Or maybe just hook a cable to the moon and draw power off the orbital motion more directly?

November 4, 2019 3:14 pm

Wind turbines are usually sited a long way from the towns and cities which
require the energy. So two additional costs should be considered. Transmission lines from the coast and or sea based turbines.

So because of the costs we can end up with the “”El Cheapo ” small towers,
which in the case of the ones in South Australia, were blown over by a strong wind.

Also what about the resistance of such long power lines from the turbines to
the Cities. What voltage is the power. If directly from the turbines its Direct Currant, very high loss factor, but if its to be High voltage Alternating
Currant, the most efficient way, then we will need both inverters and
transformers at each site.

Also for sites both on the coast and worse off shore, then salt spray should be considered as a factor in the life of such turbines.

In regard to the cost of disposal of these turbines, are the contracts so worded that such costs must be met by whoever owns them, in which case such needed
cash should be in a fund separate from the turbines owners.

So forget the wild claims of how many homes can be powered by each turbine,
just how much actual electrical energy really reaches the main grid ?


November 4, 2019 3:53 pm

“Maps depicting the USA’s best wind resource areas show that they are concentrated down the middle of the continent – right along migratory flyways for monarch butterflies, geese, endangered whooping cranes and other airborne species; along the Pacific Coast; and along the Atlantic Seaboard.” article

Yes, let’s do kill off the really important things with no thought to the consequences, shall we? Geese don’t matter. Goldfinches don’t matter. Swallows don’t matter. Butterflies don’t matter. Whales don’t matter. Nothing matters but giving this bunch of numbskulled drek-lovers a chance to feed their useless, worthless egos.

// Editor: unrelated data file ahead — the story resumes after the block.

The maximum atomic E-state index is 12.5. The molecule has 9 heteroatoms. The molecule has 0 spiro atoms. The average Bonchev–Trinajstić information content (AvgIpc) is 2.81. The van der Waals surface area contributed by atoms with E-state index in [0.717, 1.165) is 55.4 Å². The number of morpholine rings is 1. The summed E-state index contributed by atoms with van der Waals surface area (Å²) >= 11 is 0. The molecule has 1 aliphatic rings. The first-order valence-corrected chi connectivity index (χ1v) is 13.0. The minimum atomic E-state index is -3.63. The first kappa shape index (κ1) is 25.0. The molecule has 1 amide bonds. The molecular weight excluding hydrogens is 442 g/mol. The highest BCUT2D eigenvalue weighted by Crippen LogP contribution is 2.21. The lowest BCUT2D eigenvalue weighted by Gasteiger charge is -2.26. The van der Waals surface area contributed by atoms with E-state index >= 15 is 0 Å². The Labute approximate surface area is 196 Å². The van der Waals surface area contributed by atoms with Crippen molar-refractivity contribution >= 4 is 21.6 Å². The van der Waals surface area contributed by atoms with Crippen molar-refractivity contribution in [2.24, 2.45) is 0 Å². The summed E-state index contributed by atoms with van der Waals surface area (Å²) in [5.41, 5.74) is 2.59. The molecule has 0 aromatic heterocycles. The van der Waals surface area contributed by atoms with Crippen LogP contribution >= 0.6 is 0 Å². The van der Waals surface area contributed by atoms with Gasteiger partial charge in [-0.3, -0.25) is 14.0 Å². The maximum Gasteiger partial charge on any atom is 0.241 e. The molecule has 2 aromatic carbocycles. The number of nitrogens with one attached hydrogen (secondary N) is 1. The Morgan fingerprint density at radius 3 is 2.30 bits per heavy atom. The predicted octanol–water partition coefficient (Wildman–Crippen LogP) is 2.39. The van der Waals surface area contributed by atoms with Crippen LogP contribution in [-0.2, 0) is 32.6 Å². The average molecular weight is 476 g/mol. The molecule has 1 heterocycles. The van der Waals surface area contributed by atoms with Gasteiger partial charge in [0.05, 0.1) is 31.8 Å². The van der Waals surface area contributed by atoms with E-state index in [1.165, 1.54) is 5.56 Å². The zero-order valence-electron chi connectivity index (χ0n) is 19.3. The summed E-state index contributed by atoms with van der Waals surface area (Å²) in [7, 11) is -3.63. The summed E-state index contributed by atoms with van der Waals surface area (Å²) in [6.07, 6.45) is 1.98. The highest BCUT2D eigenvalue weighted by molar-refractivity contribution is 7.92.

Can you tell that they P_)(*&&*** me off yet?

They want to “save the environment”, do they? Well, fine. The most important thing they can do is try living in the real world with the rest of us peones, not in those ivory towers that they so blissfully inhabit, unaware of reality.

November 4, 2019 4:34 pm

Not to mention the total disruption of the inshore fishing industry. Already the proposed development off the coast of RI and has met with pushback from fishermen and assurance from the Congressional delegation that they won’t be harmed. Then there is navigational hazzards to coastal shipping…

James Francisco
November 4, 2019 5:32 pm

My hope is for the out of commission wind turbines to be left in place like our amendments to the Constitution so everyone will be reminded of the mass delusion that took hold of most people in the world for awhile. So as the music group “The Who” said “we won’t be fooled again”.

November 4, 2019 7:04 pm

We have reached 1 terawatt of installed renewable capacity around the world, and are adding about 200 GW per year. We will reach 2 terawatt by 2023, and likely 4 terawatt by 2030. Current global generating capacity is about 7 terawatt. To provide for an electric car fleet and for increased power usage in the developing world, we should need about 15 terawatts by 2050. Given intermittency, that would mean total installed base of perhaps 15 terawatts of wind/solar and 5 terawatts of nuclear and hydro plus grid scale storage. We are on track to reach 15 terawatts of wind/solar by 2050, if we continue to grow installations by 5% per year for the next thirty years.